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Too Fat For Fashion: Hot Off the Press From London Fashion Week
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Monday, February 12, 2007

Hot Off the Press From London Fashion Week

Direct from the BFC Tent
By Olivia

Two days in, and a week that started as a slightly safe, if chic, trip down memory lane with Paul Costelloe and Caroline Charles revisiting the ladylike portions of the 1960s (think Jackie O, false eyelashes and swinging coats rather than, well, swinging) has taken a turn for the bizarre (as London always does) with Manish Arora's tour de force of a show, which finished barely an hour ago. (When I say hot off the press, I mean HOT -- I have dashed from the catwalk to my keyboard to file this story.)

Paul Costelloe's show yesterday was, as stated, safe and chic, but still divinely wearable. The clothes may have been sent down the catwalk layered over gold spangled long-sleeved bodystockings, but it doesn't take much imagination - or sense - to remove the gold bodystocking portion of the look and stick to the classic silhouettes and fabrics he showed. Hemlines had dropped to the knee in this collection, and shapes played it safe with classic A-line shifts being the order of the day rather than the "sack dress" styles we have seen elsewhere.

Babydolls at Paul Costelloe.

A 1960s retrospective in jewel tones at Caroline Charles.

It was a fairly colour-free collection - the occasional tomato red or hot pink trench seemed oddly out of place amongst the muted browns and golds - but the soft colours matched the classic designs perfectly.

Caroline Charles' show opened similarly with swingy coats and a Jackie O retrospective feel (even the soundtracks to the two shows could have been the same), which is to be expected from a designer who first came to prominence in that decade, but somewhere along the catwalk we went from oversized A-line satin dresses in jewel tones, accessorised with PVC headbands anbold, round earrings; to looks that can only be described as "Russian funereal chic". Nothing ground-breaking, daring or fashion-forward, but plenty of classic pieces for those who love an easily wearable capsule wardrobe. I particularly enjoyed the opening series of babydoll dresses, and later, the richly coloured satin shirts styled with loose velvet trousers.

Ben de Lisi followed, and I refuse to comment on it because I don't believe anyone wants to wear a 1980s prom nightmare cocktail dress in velvet and taffeta, unless I'm judging fashion's pulse entirely incorrectly... (Although there was one look, the floor-length blich pink tulle-and-chiffon evening dress, that was just perfect, if safe. When it's right it's right, and when it's wrong, well when it's wrong it's a velvet, lace and taffeta shiny leopard print combo that no-one should have to see or wear.)

After such inaspicious beginnings, I was concerned London was starting to play it safe. Would Gareth Pugh renounce his previous collections and show us a series of tame cocktail dresses? Was Giles Deacon going to send chic, simple gowns down the catwalk? Was Christopher Kane's bubble finally going to burst, a year after graduation? Thank goodness then, for Manish Arora. Where Sunday had run a bare 15 minutes behind schedule - yawn - this show started an hour late: the first signal that the week had found its feet. The tent pulsated with excitement - it was the first time the tent had been truly packed, and the first time any designer had made use of the mirrorball...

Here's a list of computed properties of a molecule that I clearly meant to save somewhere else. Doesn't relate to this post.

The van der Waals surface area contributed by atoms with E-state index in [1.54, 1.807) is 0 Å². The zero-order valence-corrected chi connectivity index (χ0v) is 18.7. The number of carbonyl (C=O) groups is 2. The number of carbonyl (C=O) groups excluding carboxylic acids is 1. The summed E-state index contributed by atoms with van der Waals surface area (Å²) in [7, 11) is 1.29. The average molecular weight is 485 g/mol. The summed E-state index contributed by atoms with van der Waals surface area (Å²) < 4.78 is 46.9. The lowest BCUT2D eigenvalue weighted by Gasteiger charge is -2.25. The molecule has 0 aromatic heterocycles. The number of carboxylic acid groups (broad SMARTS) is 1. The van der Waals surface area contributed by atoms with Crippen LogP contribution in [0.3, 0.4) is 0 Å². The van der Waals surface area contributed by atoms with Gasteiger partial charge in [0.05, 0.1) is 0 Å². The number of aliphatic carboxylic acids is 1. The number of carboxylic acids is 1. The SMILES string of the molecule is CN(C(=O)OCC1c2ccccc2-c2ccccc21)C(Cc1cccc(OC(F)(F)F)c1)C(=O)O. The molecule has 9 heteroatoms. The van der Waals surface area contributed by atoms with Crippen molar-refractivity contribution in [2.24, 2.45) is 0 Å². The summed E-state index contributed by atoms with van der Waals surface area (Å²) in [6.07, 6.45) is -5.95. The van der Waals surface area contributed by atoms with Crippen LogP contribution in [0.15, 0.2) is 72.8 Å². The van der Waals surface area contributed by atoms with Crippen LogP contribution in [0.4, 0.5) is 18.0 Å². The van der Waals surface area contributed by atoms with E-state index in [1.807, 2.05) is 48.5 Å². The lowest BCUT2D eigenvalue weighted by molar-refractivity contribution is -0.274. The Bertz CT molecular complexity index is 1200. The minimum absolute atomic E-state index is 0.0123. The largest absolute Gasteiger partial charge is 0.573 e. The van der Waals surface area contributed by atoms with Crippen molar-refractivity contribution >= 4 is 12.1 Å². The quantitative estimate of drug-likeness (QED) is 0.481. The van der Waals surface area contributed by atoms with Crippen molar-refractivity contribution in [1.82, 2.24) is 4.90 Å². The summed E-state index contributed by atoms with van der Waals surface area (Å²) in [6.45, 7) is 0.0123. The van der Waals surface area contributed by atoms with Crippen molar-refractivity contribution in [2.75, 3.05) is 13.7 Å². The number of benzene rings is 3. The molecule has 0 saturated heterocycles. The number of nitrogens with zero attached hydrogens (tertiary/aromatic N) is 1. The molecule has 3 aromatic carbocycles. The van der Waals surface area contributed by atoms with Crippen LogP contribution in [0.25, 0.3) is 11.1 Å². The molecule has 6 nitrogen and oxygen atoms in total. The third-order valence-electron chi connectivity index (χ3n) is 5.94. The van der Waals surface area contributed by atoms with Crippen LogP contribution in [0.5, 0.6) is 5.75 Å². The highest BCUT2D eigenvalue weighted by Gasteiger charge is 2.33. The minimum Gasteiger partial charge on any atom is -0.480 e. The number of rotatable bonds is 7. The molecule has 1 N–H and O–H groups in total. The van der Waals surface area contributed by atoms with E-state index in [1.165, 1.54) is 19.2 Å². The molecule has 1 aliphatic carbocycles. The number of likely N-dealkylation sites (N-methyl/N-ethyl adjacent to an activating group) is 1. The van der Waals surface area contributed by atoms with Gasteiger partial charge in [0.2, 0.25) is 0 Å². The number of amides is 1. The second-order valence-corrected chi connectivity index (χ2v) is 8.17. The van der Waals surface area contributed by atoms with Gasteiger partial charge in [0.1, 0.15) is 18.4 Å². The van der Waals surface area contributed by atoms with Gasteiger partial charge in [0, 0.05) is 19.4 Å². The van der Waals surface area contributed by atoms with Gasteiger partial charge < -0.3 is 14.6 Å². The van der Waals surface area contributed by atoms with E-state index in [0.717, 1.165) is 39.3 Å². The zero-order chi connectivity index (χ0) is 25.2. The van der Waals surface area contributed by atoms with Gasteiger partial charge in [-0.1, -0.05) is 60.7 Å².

The mirrorball span...the lights went down...the music (pumping house, hardcore nu rave, banging beats) kicked in...and the models stepped out.

Imagine, if you will, dropping acid and watching Pucci on crack, and you're somewhere in the vicinity of the riotous colour and panache of Manish Arora. Models sported straight-fringe bobbed wigs in tomato red and lime green...except those in glittered skullcaps with bejewelled foreheads. Bat-wing satin blouses in gold-and-black zebra prints were worn over leather or PVC leggings; whilst the ubiquitous 1960s A-line tunic dresses took a turn for the psychadelic with lime-and-black prints, multi-coloured metallic designs, or appliqued metallic shapes.

All of these looks were, strange as it seems, utterly wearable. (Okay, perhaps the lime green puffed Bacofoil coat with hood would seem out of place at the supermarket, as might the fitted futuristic leather-and-mesh fighting shirt.) Nothing was skintight except leather and PVC leggings, but these were designed to be worn under flattering tunic dresses and not on their own. Dresses were neither skintight nor baggy - nothing is less flattering to the plus-sized woman than the "cover it all with an oversize kaftan and hope for the best" look. It makes all of us look like sofas, sofas under dust covers at that. These dresses were loose to be sure, but they had a shape to them.

Even the leather trousers - an item one usually associates with skintight, when one isn't busy associating them with ageing hipsters and rocker dads who should really know better - were styled loose and pleated, draped and folded to flatter the curve of the leg, and let the skin breathe. Madames Gres and Vionett would have been proud. 1960s babydoll dresses proved to be a running theme, but here they were so much more exciting. Where Costelloe and Charles played the retro theme safe with classic colours and retro accessories, Arora opted for modern fabrics and near-garish prints, taking the babydoll into the 21st century and beyond.


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